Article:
If you’re tired of fighting battles with yourself

If you wanna be somebody else

Change your mind, change your mind

Ooh, ooh, yeah

Ooh, ooh, yeah

Hey, hey, what ya say

We both go and seize the day

‘Cause what’s your hurry

What’s your hurry anyway

Yeah, yeah

I hope you’ve heard every word I’ve said

Yeah, yeah

You’ve had enough of all your tryin’

Just give up the state of mind you’re in

If you wanna be somebody else

If you’re tired of losing battles with yourself

If you wanna be somebody else

Change your mind, change your mind

Change your mind, change your mind

Don’t Call it a Comeback

Due to long hours at the new job, sinus infections, and an overall lack of sleep, I haven’t posted in a couple of weeks.  Lousy excuse, I know.  So thanks to Walter for holding me accountable.

Whether you want to believe it or not, we are all sales people.  Almost everyday we are trying to sell somebody something.  Ever asked a girl out?  You are selling.  Ever interviewed for a job?  You are selling.  Ever tried to convince your friends to go to certain restaurant when you are all getting together for dinner?  You are selling.  Ever simply wanted somebody to understand your way of thinking?  You are selling. Despite the negative connotation of sales and sales people, I don’t think there is anything wrong with trying to convince someone of something you are passionate about.  After all, have you ever talked to a non-believer about your faith and invited them to come to church with you?  Guess what?  You were selling.  Even though you might hate the word “sales,” you have to do it in your everyday life, so you might as well be good at it.

I saw this video last week, and it really struck me as a great way to improve your skills of persuasion.  Simon Sinek talks at the TED conference about what makes great leaders inspire action.  He says, very astutely, that people don’t buy what you do, they buy why you do it.

I think we can apply this principle in our everyday lives to get better results.

Selling From the Inside Out.

The “why” is why we do things or believe certain things.  The “what” is what we do. In most of our inter-personal interactions, we focus on the what.  You can see it in the workplace.  Ever had a manager tell you to do something “because I’m the boss” or “because that’s our policy?”  That isn’t telling me why.  Talk to me like that, and I’m more likely to defy you than follow you.  Instead, try it from the inside out:  “Here’s why we are doing this, and that’s why I want you to take these steps to get there.”  Okay, now I’m listening.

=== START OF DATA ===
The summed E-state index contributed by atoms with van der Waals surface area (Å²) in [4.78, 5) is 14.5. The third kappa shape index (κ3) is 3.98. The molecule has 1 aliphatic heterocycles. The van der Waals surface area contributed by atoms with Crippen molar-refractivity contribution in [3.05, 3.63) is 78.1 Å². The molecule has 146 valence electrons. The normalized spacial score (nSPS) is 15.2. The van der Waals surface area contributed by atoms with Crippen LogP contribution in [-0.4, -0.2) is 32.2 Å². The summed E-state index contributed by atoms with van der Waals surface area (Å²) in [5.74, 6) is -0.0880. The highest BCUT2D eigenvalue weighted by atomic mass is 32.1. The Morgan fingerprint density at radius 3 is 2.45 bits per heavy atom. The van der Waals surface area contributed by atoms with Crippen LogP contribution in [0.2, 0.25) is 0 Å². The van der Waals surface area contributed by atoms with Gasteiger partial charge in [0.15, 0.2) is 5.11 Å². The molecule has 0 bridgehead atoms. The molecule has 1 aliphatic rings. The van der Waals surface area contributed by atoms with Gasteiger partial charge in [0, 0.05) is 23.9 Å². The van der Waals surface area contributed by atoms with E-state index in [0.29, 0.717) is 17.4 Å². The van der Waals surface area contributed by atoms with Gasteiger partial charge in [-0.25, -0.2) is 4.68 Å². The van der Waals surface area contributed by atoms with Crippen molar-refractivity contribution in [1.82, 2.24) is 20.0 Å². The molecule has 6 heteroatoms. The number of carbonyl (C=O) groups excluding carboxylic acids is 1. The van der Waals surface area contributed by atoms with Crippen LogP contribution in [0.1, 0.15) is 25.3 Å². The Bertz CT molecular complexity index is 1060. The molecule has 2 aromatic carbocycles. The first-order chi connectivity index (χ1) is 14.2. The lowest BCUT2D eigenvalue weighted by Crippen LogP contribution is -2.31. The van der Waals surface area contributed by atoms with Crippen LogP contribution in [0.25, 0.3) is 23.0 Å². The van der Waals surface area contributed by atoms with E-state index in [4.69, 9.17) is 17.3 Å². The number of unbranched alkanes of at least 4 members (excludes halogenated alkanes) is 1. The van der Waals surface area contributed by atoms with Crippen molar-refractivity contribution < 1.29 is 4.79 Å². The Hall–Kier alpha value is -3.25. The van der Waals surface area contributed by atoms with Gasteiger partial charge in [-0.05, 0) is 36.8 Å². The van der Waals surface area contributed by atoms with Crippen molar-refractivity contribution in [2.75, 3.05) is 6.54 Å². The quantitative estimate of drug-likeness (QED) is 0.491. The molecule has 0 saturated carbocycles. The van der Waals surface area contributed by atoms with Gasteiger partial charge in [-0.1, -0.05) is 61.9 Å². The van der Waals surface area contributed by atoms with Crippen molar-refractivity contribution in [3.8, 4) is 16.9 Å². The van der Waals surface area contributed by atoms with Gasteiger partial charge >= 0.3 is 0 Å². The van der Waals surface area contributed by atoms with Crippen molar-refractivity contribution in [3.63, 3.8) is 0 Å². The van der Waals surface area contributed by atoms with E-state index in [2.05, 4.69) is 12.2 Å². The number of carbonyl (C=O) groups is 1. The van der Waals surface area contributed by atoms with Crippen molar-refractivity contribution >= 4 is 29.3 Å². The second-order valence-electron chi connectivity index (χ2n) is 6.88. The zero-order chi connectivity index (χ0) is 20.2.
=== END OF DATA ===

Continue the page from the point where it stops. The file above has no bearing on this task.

Simon uses the example of Apple (love them or hate them, that company knows how to sell) to illustrate his point.

If Apple focused on the “what” their ads would sound like this:  “We make great computers.  They’re beautiful designed, simply to use, and user friendly.  Want to buy one?”  Eh, maybe not.  Yet, that’s how most of us communicate interpersonally.  But here is how they sell from the inside out starting with their passion or their “why.” “Everything we do, we believe in challenging the status quo.  We believe in thinking differently.  They way we challenge the status quo is by making our products beautifully designed, simple to use, and user friendly.  We just happen to make great computers.  Want to buy one?”

I’m not suggesting that we think this deeply when trying to convince our friends about going to a specific restaurant, but there will be a time when you will want to persuade somebody to do something.   They probably won’t buy what you do, but they probably will buy why you do it.  People are drawn to passion.  If they see it in you, they will want it for themselves.

Can you articulate why you are passionate about some things?  If so, now you might be able to get others to share your passion.


On this topic, more to follow . . .

Is it Well With Your Soul?

Two weeks ago in Cornerstone, Josh played the hymn “It is Well With My Soul” and said we should all lookup the story behind why the hymn was written.  I was trying to relate the lyrics to my life.  New job, loving family, great friends, so yeah, it is well with my soul.  It’s easy to say that when things seems to be going right.  Read the story of the author and how he came to pen that song.

Put yourself in his shoes and imagine you were writing a hymn to God.  What would the lyrics sound like?